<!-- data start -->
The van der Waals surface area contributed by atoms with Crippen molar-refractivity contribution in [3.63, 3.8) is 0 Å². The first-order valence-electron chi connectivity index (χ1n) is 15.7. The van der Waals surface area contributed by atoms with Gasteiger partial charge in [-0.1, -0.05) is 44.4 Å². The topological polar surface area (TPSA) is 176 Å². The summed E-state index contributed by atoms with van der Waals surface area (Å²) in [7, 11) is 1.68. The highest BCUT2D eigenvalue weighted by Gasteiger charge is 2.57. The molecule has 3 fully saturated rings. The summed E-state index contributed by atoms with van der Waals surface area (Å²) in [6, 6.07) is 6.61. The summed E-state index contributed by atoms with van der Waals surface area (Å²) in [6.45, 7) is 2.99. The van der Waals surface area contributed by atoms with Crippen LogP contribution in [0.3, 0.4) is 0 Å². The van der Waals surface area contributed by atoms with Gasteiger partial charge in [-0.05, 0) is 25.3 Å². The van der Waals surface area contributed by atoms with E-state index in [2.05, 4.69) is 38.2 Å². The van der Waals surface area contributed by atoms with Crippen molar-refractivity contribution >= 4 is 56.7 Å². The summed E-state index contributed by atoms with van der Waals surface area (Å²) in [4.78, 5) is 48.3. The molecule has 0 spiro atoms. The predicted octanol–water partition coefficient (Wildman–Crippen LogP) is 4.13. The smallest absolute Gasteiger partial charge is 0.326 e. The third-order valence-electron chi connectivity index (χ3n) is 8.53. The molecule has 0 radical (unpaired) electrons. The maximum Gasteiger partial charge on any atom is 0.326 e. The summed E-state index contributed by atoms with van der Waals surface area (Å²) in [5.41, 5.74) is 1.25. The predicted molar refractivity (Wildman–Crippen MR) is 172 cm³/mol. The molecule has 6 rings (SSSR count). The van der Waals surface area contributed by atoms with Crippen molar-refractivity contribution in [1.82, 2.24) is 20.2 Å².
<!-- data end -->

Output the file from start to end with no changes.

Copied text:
The van der Waals surface area contributed by atoms with Crippen molar-refractivity contribution in [3.63, 3.8) is 0 Å². The first-order valence-electron chi connectivity index (χ1n) is 15.7. The van der Waals surface area contributed by atoms with Gasteiger partial charge in [-0.1, -0.05) is 44.4 Å². The topological polar surface area (TPSA) is 176 Å². The summed E-state index contributed by atoms with van der Waals surface area (Å²) in [7, 11) is 1.68. The highest BCUT2D eigenvalue weighted by Gasteiger charge is 2.57. The molecule has 3 fully saturated rings. The summed E-state index contributed by atoms with van der Waals surface area (Å²) in [6, 6.07) is 6.61. The summed E-state index contributed by atoms with van der Waals surface area (Å²) in [6.45, 7) is 2.99. The van der Waals surface area contributed by atoms with Crippen LogP contribution in [0.3, 0.4) is 0 Å². The van der Waals surface area contributed by atoms with Gasteiger partial charge in [-0.05, 0) is 25.3 Å². The van der Waals surface area contributed by atoms with E-state index in [2.05, 4.69) is 38.2 Å². The van der Waals surface area contributed by atoms with Crippen molar-refractivity contribution >= 4 is 56.7 Å². The summed E-state index contributed by atoms with van der Waals surface area (Å²) in [4.78, 5) is 48.3. The molecule has 0 spiro atoms. The predicted octanol–water partition coefficient (Wildman–Crippen LogP) is 4.13. The smallest absolute Gasteiger partial charge is 0.326 e. The third-order valence-electron chi connectivity index (χ3n) is 8.53. The molecule has 0 radical (unpaired) electrons. The maximum Gasteiger partial charge on any atom is 0.326 e. The summed E-state index contributed by atoms with van der Waals surface area (Å²) in [5.41, 5.74) is 1.25. The predicted molar refractivity (Wildman–Crippen MR) is 172 cm³/mol. The molecule has 6 rings (SSSR count). The van der Waals surface area contributed by atoms with Crippen molar-refractivity contribution in [1.82, 2.24) is 20.2 Å².